Tanzanian medical body faults plan to send doctors to Kenya

Monday March 20 2017

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The Medical Association of Tanzania has faulted its government’s plan to send 500 Tanzanian doctors to Kenya, citing safety concerns and the unimplemented agreement between Kenya and its doctors.

“The association would like to know who will be responsible for the safety of the foreign doctors, given that there are already indicators of hate.

“We would also wish to know why this request has been made during the strike, and the implementation has to come a few days after the agreement to terminate the strike,” read a statement sent to newsrooms.

Tanzanian President John Magufuli on Saturday announced the plan to send 500 doctors to Kenya to help address shortage of health workers and also mitigate effects of the just ended strike. This was after meeting with a Kenyan delegation led by Health Cabinet Secretary Cleopa Mailu in Dar es Salaam.


Speaking during an impromptu visit to the Kenyatta National Hospital in Nairobi, on Monday, Dr Mailu said: “By April 1, those doctors will be here as the recruitment process has begun.”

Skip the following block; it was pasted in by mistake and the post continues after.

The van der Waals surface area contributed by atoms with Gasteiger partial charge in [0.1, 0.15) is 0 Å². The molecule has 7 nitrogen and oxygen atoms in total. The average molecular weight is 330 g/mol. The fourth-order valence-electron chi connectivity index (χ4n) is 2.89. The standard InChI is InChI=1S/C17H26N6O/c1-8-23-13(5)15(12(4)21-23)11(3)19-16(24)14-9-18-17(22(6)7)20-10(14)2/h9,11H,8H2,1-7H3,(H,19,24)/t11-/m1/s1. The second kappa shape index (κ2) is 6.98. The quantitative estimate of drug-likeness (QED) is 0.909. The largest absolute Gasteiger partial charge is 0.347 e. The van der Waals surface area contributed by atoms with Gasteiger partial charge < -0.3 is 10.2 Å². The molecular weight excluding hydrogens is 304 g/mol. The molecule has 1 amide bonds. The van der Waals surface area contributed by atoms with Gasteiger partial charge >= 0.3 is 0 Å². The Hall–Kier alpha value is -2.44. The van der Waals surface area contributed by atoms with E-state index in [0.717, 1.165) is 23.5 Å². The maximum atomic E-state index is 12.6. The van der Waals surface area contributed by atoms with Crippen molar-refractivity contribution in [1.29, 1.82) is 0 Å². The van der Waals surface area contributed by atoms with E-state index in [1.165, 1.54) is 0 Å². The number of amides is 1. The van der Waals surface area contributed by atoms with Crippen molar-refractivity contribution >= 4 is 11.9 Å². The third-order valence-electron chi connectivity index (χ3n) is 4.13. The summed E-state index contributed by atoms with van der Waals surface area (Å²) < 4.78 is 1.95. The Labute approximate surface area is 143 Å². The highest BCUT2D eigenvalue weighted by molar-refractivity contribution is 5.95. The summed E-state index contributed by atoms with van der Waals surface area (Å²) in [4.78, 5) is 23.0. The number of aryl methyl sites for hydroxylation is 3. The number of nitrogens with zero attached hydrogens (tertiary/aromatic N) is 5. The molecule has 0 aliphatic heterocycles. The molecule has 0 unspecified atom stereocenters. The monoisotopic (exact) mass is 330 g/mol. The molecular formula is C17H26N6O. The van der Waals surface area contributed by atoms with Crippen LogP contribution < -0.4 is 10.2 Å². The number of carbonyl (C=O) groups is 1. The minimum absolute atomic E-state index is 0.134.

Dr Mailu said the doctors would be given two to three-year contracts, and would be posted to national, county and faith-based health facilities across the country.

The medical officers from Tanzania will step in to address Kenya’s poor doctor-to-patient ratio and burn-out of Kenyan doctors due to long working hours.

For instance, the Casualty Department at the Kenyatta National Hospital requires 35 doctors but has only 14, as a result, the difference is covered by doctors from private practice also known as locums.
The Health CS dismissed claims by the doctors’ union that there are 1,400 jobless Kenyan doctors, saying that they were unemployed “by choice” after resigning from the public sector or joining the private sector.

“The impression that we are bringing foreign doctors while ours are on the streets, is an absolute lie,” he clarified.


On concerns about going against Public Service Commission regulations on employing non-citizens when there are citizens with appropriate qualifications, the Health CS said: “We do not have the skills, even with doctors from the private sector, to address the shortage as all doctors are absorbed. It then behoves us to look for that skill elsewhere.”

Dr Mailu also said that Tanzania produces more doctors than it can absorb, and Kenya has the capacity to absorb professionals from the region without the need to retrain or examine them further due to a standardised medical curriculum.

State House on Sunday said the recruitment of doctors from Tanzania would be “cost-effective and sustainable” as they will not have access to the mortgage, car loan packages or pension offered under Kenya’s public service scheme.

The Kenya Medical Practitioners, Pharmacists and Dentists Board, said in a statement the foreign medics — who should be East Africans — will have to pay about Sh5,000 for application, and another Sh30,000 for evaluation of their application papers.